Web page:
This trend spills into disaster resilience. The use of satellite data can enhance disaster resilience by informing disaster preparedness, resilience and response. It can increase the survival and recovery rates of populations and economies in developing countries. During the 1980-2015 period, natural disasters have affected an average of 169 million people per year, resulting in the loss of 50,000 lives per year and US$2.6 trillion in total economic damage over the period. Developing countries are more affected by disasters, due to their lack of preparedness, weak infrastructure and inadequate emergency response capability. IPP is supporting ten disaster resilience projects, and three of these support government policy decisions: Earth and Sea Observation System (Malaysia) by the Satellite Applications Catapult; Drought and Flood Mitigation Service (Ethiopia and Kenya) by Rheatech Group, and SIBELIUs: Improved resilience for Mongolian herding communities (Mongolia) by eOsphere Limited. The use of satellite data can enable greater preparedness, resilience and response, thereby increasing the survival and recovery rates of populations and economies in affected nations. SatComms and EO can be used in unison to provide information on the location of affected communities and on roads that are unsafe for navigation. These data can be used to optimise response efforts.


80% of the Earth’s above-ground terrestrial carbon and 40 per cent of below-ground terrestrial carbon is contained in forests. Protection of the carbon sink is therefore essential for climate change mitigation. The study reveals that satellite imagery provides accurate, cost-effective surveillance and monitoring of forestry resources at frequent intervals so that changes to land coverage can be monitored and detected quickly. This means that illegal logging, or outbreaks of pests and diseases, can be detected promptly and at a lower cost than through other methods of data collection. Existing applications of space technology monitor the extent of forest loss, providing intelligence for policies that reduce deforestation and degradation. In this way, space-based data can help reduce carbon emissions, promote sustainable resource use, and maintain plant health. Space applications in policymaking will there focus on reducing carbon emission, sustainable resources use, law enforcement and plant health.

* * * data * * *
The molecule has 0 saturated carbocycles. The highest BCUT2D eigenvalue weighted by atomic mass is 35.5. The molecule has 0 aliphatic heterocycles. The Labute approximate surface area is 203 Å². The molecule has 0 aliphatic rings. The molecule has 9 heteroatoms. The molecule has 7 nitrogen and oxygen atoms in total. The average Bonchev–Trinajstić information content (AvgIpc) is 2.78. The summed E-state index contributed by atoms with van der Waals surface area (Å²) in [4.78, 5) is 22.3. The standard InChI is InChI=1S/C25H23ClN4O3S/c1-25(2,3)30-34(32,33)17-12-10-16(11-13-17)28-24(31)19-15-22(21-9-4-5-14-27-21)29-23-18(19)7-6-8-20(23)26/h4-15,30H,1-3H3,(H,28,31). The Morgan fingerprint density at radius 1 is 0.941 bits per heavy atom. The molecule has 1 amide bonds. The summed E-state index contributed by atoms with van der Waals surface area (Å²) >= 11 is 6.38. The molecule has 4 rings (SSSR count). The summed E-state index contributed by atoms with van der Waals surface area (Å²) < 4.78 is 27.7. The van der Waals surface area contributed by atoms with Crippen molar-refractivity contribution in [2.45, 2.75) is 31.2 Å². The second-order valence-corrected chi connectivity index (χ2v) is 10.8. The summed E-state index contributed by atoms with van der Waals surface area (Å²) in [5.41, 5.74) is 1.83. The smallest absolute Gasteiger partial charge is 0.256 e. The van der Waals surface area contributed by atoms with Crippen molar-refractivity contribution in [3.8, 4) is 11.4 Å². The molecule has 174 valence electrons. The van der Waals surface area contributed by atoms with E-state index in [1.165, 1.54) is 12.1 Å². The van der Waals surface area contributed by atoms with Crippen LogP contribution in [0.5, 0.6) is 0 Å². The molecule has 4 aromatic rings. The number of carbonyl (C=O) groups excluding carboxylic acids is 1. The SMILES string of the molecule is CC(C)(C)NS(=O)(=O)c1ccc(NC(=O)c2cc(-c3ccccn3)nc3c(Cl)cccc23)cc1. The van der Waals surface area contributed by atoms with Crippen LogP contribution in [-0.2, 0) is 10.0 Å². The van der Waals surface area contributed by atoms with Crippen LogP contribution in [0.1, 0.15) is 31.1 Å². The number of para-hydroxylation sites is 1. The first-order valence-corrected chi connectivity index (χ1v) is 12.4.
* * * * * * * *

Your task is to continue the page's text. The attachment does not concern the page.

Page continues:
Urban and transport 

By 2050, the UN estimates that the urban population will reach nearly 70% of the global community. Such a transformation will exacerbate the challenges for city councils and governments. It can only be managed with land use and land cover policies that account for the growing and future demand for urbanisation. Policymakers must have accurate access to data on land use and land cover change, as well as accurate predictions for how these might change over time. Satellite technologies offer an authoritative data source for governments that need to inform urban planning and update property databases in the face of rapid urban change. EO is useful for land use and change detection; traffic data can be used to detect hotspots of activity, and location data can support the development of universal geographic reference systems. 


The IPP, having done extensive research on the need to embrace satellite technology, made a set of summative recommendations which governments in emerging economies need to take note. They are:

  1. Increased coordination between developing-country governments to consolidate requirements and points of engagement with industry 
  2. Raise awareness and provide practical support to governments to increase the understanding of space capabilities and applications; 
  3. Increased interaction and engagement between government entities and industry. This could involve greater communication of requirements by the government and technology development by industry. Ongoing commitment through the R&D to procurement phase would enable governments to steer technology developments to meet future needs. This could help accelerate the adoption and maturity of applications, building on the work of current initiatives such as the UKSA’s IPP; 
  4. Greater use of existing tools, including downstream R&D programmes, to enable R&D efforts to be directed at developing-country requirements; 
  5. Consideration of strategic infrastructure to facilitate the access to and use of exploitable satellite data for users and for applications development. This could enable greater integration with geospatial and other complementary datasets; 
  6. Coordinated action between international donors to ensure that new projects are sustainable, nonduplicative and focused on under-addressed needs in the developing world;
  7. Seek opportunities to provide capacity building and training to developing world governments on the role of space solutions to support policy in their countries;  
  8. For space agencies to continue the positive initiatives underway to promote the use of space solutions to address developing world challenges, including NASA SERVIR, Dutch G4AW, ESA Space in Support of International Development Assistance, and UKSA IPP.